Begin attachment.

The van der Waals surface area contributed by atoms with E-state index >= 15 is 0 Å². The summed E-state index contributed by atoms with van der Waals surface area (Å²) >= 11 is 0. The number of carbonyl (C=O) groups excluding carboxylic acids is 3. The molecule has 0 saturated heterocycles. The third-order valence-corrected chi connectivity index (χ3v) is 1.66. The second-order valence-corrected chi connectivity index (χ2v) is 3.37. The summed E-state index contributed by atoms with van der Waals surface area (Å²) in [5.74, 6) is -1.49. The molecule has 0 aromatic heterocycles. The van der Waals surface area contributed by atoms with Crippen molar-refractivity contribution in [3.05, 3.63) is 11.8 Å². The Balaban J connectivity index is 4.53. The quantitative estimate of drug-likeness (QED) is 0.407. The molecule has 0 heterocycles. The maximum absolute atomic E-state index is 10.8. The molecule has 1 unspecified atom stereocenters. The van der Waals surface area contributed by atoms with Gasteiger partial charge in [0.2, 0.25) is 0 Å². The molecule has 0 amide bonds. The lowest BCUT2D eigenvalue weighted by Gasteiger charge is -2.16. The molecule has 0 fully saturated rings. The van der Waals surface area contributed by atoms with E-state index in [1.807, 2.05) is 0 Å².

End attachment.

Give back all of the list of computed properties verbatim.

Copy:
The van der Waals surface area contributed by atoms with E-state index >= 15 is 0 Å². The summed E-state index contributed by atoms with van der Waals surface area (Å²) >= 11 is 0. The number of carbonyl (C=O) groups excluding carboxylic acids is 3. The molecule has 0 saturated heterocycles. The third-order valence-corrected chi connectivity index (χ3v) is 1.66. The second-order valence-corrected chi connectivity index (χ2v) is 3.37. The summed E-state index contributed by atoms with van der Waals surface area (Å²) in [5.74, 6) is -1.49. The molecule has 0 aromatic heterocycles. The van der Waals surface area contributed by atoms with Crippen molar-refractivity contribution in [3.05, 3.63) is 11.8 Å². The Balaban J connectivity index is 4.53. The quantitative estimate of drug-likeness (QED) is 0.407. The molecule has 0 heterocycles. The maximum absolute atomic E-state index is 10.8. The molecule has 1 unspecified atom stereocenters. The van der Waals surface area contributed by atoms with Gasteiger partial charge in [0.2, 0.25) is 0 Å². The molecule has 0 amide bonds. The lowest BCUT2D eigenvalue weighted by Gasteiger charge is -2.16. The molecule has 0 fully saturated rings. The van der Waals surface area contributed by atoms with E-state index in [1.807, 2.05) is 0 Å².